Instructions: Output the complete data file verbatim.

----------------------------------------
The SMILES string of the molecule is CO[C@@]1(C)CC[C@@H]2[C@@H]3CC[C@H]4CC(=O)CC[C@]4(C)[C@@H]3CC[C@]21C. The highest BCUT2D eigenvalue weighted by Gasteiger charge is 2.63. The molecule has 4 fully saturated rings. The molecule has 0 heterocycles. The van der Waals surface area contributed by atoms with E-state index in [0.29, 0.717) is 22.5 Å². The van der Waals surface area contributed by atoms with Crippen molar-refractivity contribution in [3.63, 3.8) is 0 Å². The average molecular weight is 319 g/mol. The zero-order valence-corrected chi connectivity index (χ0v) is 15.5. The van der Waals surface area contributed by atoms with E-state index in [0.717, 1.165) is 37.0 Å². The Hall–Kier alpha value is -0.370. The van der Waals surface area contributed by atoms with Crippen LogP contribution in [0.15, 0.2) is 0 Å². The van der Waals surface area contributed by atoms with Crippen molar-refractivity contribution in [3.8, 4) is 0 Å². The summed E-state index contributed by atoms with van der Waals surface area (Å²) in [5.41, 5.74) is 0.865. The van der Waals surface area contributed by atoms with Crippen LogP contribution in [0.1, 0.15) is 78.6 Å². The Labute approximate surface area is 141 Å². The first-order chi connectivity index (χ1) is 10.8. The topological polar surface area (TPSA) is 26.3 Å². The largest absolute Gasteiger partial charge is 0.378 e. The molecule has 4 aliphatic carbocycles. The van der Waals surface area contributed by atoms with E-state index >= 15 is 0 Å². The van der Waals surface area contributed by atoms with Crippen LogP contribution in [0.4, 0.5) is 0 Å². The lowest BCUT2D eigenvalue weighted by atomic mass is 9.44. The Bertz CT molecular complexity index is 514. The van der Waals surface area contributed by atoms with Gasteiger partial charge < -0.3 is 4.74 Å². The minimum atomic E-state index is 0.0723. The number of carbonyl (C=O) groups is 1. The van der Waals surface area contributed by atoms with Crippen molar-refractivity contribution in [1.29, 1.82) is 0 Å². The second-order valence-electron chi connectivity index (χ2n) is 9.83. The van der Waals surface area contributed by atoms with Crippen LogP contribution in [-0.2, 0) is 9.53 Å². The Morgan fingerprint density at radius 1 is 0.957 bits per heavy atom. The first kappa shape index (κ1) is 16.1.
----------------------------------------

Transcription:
The SMILES string of the molecule is CO[C@@]1(C)CC[C@@H]2[C@@H]3CC[C@H]4CC(=O)CC[C@]4(C)[C@@H]3CC[C@]21C. The highest BCUT2D eigenvalue weighted by Gasteiger charge is 2.63. The molecule has 4 fully saturated rings. The molecule has 0 heterocycles. The van der Waals surface area contributed by atoms with E-state index in [0.29, 0.717) is 22.5 Å². The van der Waals surface area contributed by atoms with Crippen molar-refractivity contribution in [3.63, 3.8) is 0 Å². The average molecular weight is 319 g/mol. The zero-order valence-corrected chi connectivity index (χ0v) is 15.5. The van der Waals surface area contributed by atoms with E-state index in [0.717, 1.165) is 37.0 Å². The Hall–Kier alpha value is -0.370. The van der Waals surface area contributed by atoms with Crippen LogP contribution in [0.15, 0.2) is 0 Å². The van der Waals surface area contributed by atoms with Crippen molar-refractivity contribution in [3.8, 4) is 0 Å². The summed E-state index contributed by atoms with van der Waals surface area (Å²) in [5.41, 5.74) is 0.865. The van der Waals surface area contributed by atoms with Crippen LogP contribution in [0.1, 0.15) is 78.6 Å². The Labute approximate surface area is 141 Å². The first-order chi connectivity index (χ1) is 10.8. The topological polar surface area (TPSA) is 26.3 Å². The largest absolute Gasteiger partial charge is 0.378 e. The molecule has 4 aliphatic carbocycles. The van der Waals surface area contributed by atoms with E-state index >= 15 is 0 Å². The van der Waals surface area contributed by atoms with Crippen LogP contribution in [0.4, 0.5) is 0 Å². The lowest BCUT2D eigenvalue weighted by atomic mass is 9.44. The Bertz CT molecular complexity index is 514. The van der Waals surface area contributed by atoms with Gasteiger partial charge < -0.3 is 4.74 Å². The minimum atomic E-state index is 0.0723. The number of carbonyl (C=O) groups is 1. The van der Waals surface area contributed by atoms with Crippen molar-refractivity contribution in [1.29, 1.82) is 0 Å². The second-order valence-electron chi connectivity index (χ2n) is 9.83. The van der Waals surface area contributed by atoms with Crippen LogP contribution in [-0.2, 0) is 9.53 Å². The Morgan fingerprint density at radius 1 is 0.957 bits per heavy atom. The first kappa shape index (κ1) is 16.1.